“Set it and forget it” will be the death of any marketing team. As consumption and technology trends change over time, marketing teams need to ensure their outreach practices are meeting the demands of today’s consumers in a way that will have a positive effect on the company.
Many of today’s marketing practices have been around in one form or another for decades.
The question is, is your current approach standing up to today’s digital demands? Consider these four current mainstays of successful digital marketing to see if your efforts measure up.
Search Engine Optimization
In 2014, a Groupon study found that 60 percent of the company’s direct traffic came from organic searches. A broader-reaching study by BridghtEdge reported that organic search resulted in more than 50 percent of all traffic to B2B and B2C sites, trumping other tactics such as paid and social. Clearly, SEO is a proven, and successful, method of bringing potential business to your site.
SEO considerations start with the site URL. Moz.com recommends having only one domain and subdomains. Additionally, URLs should be readable, short (less than 100 characters) and include keywords.
Beyond URLs, keep site content relevant to keywords but don’t force it—search engine algorithms often focus more on content and less on keywords, according to business2community.com. They also recommend boosting SEO with visual elements, such as videos and graphics, since “rich text with visual elements gets priority in SERPs over web pages with just text.”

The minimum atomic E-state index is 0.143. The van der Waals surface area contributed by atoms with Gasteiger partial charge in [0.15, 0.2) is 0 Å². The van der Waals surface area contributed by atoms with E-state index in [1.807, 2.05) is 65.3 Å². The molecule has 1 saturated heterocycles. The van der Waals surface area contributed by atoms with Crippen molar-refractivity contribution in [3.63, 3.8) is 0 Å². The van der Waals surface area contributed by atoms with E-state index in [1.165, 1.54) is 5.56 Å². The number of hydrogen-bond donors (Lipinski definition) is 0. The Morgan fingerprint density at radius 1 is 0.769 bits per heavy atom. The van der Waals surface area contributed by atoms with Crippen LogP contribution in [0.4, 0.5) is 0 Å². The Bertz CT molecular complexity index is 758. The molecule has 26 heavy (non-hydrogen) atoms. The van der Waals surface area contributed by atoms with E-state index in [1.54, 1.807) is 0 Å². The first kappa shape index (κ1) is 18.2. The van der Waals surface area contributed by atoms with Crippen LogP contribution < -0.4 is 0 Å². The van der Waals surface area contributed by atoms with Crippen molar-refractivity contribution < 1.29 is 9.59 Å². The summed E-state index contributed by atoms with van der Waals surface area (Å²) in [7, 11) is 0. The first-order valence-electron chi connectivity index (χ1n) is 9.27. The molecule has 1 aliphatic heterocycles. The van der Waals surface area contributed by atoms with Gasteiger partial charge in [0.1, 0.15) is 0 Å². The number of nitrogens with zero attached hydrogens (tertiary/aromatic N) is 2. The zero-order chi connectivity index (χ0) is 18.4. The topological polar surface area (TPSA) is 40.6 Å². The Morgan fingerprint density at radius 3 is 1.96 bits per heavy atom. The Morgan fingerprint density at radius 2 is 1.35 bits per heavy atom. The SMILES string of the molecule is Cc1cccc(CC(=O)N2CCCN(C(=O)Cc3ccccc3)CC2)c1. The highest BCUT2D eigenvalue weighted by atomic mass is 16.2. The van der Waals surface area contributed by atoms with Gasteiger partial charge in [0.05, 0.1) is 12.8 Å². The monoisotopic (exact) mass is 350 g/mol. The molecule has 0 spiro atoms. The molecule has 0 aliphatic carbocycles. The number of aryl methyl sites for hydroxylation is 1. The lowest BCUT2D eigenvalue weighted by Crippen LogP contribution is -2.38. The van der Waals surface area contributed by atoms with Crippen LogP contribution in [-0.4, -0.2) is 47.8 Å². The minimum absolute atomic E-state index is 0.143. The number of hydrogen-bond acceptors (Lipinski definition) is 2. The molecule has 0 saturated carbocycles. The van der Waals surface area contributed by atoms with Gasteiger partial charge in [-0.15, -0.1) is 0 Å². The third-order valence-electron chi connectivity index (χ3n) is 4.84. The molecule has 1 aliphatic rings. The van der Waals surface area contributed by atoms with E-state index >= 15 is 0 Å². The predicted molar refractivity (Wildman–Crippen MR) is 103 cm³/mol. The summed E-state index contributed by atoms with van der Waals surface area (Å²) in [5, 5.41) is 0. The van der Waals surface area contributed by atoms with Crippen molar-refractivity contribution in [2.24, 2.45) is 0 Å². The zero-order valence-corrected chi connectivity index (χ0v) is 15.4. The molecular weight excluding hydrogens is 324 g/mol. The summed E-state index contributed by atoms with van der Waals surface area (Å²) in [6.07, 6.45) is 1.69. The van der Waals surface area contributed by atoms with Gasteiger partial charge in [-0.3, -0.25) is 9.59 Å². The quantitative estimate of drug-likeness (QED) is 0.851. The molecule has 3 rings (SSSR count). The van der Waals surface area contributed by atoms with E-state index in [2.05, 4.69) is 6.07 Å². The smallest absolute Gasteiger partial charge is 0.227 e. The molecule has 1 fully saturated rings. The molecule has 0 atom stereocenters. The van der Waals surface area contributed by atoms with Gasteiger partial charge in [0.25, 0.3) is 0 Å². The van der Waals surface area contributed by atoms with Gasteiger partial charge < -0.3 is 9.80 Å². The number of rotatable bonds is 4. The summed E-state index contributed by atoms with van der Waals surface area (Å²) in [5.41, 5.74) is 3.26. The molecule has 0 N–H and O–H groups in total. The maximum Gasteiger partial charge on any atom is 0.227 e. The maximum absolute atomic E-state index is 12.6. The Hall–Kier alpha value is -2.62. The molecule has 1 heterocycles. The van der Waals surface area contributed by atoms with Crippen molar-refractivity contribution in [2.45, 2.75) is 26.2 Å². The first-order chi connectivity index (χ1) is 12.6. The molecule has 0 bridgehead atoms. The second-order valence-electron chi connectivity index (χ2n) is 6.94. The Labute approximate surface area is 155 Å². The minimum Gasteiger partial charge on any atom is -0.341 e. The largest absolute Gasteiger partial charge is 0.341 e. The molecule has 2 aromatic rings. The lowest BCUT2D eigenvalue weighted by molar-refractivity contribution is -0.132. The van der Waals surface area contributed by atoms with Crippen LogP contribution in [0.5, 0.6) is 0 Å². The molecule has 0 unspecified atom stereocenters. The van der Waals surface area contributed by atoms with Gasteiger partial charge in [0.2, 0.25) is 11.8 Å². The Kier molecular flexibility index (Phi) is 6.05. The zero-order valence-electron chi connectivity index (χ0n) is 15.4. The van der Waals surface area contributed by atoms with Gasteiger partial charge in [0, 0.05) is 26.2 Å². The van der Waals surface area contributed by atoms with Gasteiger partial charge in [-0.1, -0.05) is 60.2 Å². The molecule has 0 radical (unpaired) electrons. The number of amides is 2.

Don’t forget about site security either. Investing in site security certificates and changing your site from a traditional http to https may affect your search result strength on Google, according to Search Engine Land. Be mindful that if this switch isn’t done carefully, it could hurt instead of help your SEO initially.
SEO best practices are prone to change, especially as search engines become wise to tactics that could be abused. Keeping a sharp eye on the news from Google and other major search engines is key to making sure your company is staying digitally relevant in this field.
Related Article: 6 Toxic SEO Habits You Should Stop Today
Mobile devices account for 60 percent of total digital media time according to comScore and, as of April 2015, Google takes mobile accessibility into consideration for site rankings. Why, then, are so many sites not compatible with mobile devices? Leading up to Google’s April algorithm change, TechCrunch found that 44 percent of Fortune 500 companies didn’t have a mobile friendly site—despite Google recommend the practice for some time.
Mobile optimization is a key part of today’s successful digital strategy, but proper implementation is vital (and, unfortunately, often missed). In a 2014 report, BrightEdge noted that configuration issues led to websites losing 68 percent of smartphone traffic. Simply scaling down a site is insufficient, according to sitepoint.com. Instead, companies launching mobile-friendly websites should focus on aspect such as:
- Clear, focused content
- Simple menus and navigation
- Fluid layouts
- Touch friendly design
- Short forms
- Limited images in favor of attractive text